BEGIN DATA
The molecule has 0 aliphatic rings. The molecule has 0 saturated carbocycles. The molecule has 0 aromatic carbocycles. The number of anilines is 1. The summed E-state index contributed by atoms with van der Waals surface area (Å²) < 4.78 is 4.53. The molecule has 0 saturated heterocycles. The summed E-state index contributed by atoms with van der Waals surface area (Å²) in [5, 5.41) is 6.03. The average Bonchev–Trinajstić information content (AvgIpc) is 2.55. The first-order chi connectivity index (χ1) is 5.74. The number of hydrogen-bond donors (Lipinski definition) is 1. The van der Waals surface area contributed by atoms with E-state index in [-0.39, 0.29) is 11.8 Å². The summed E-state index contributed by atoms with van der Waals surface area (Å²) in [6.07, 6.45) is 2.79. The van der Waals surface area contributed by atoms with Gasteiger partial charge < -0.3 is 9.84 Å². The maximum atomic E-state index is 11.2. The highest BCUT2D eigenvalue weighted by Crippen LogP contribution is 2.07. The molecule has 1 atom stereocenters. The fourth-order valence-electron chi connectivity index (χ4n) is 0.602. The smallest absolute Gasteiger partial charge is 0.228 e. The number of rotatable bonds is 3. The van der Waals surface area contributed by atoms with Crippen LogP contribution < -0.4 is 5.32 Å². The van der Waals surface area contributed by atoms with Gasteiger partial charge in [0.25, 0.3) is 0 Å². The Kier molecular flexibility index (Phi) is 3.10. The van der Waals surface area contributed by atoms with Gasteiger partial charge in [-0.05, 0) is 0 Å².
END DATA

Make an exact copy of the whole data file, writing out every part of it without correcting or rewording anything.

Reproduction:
The molecule has 0 aliphatic rings. The molecule has 0 saturated carbocycles. The molecule has 0 aromatic carbocycles. The number of anilines is 1. The summed E-state index contributed by atoms with van der Waals surface area (Å²) < 4.78 is 4.53. The molecule has 0 saturated heterocycles. The summed E-state index contributed by atoms with van der Waals surface area (Å²) in [5, 5.41) is 6.03. The average Bonchev–Trinajstić information content (AvgIpc) is 2.55. The first-order chi connectivity index (χ1) is 5.74. The number of hydrogen-bond donors (Lipinski definition) is 1. The van der Waals surface area contributed by atoms with E-state index in [-0.39, 0.29) is 11.8 Å². The summed E-state index contributed by atoms with van der Waals surface area (Å²) in [6.07, 6.45) is 2.79. The van der Waals surface area contributed by atoms with Gasteiger partial charge < -0.3 is 9.84 Å². The maximum atomic E-state index is 11.2. The highest BCUT2D eigenvalue weighted by Crippen LogP contribution is 2.07. The molecule has 1 atom stereocenters. The fourth-order valence-electron chi connectivity index (χ4n) is 0.602. The smallest absolute Gasteiger partial charge is 0.228 e. The number of rotatable bonds is 3. The van der Waals surface area contributed by atoms with Crippen LogP contribution < -0.4 is 5.32 Å². The van der Waals surface area contributed by atoms with Gasteiger partial charge in [0.25, 0.3) is 0 Å². The Kier molecular flexibility index (Phi) is 3.10. The van der Waals surface area contributed by atoms with Gasteiger partial charge in [-0.05, 0) is 0 Å².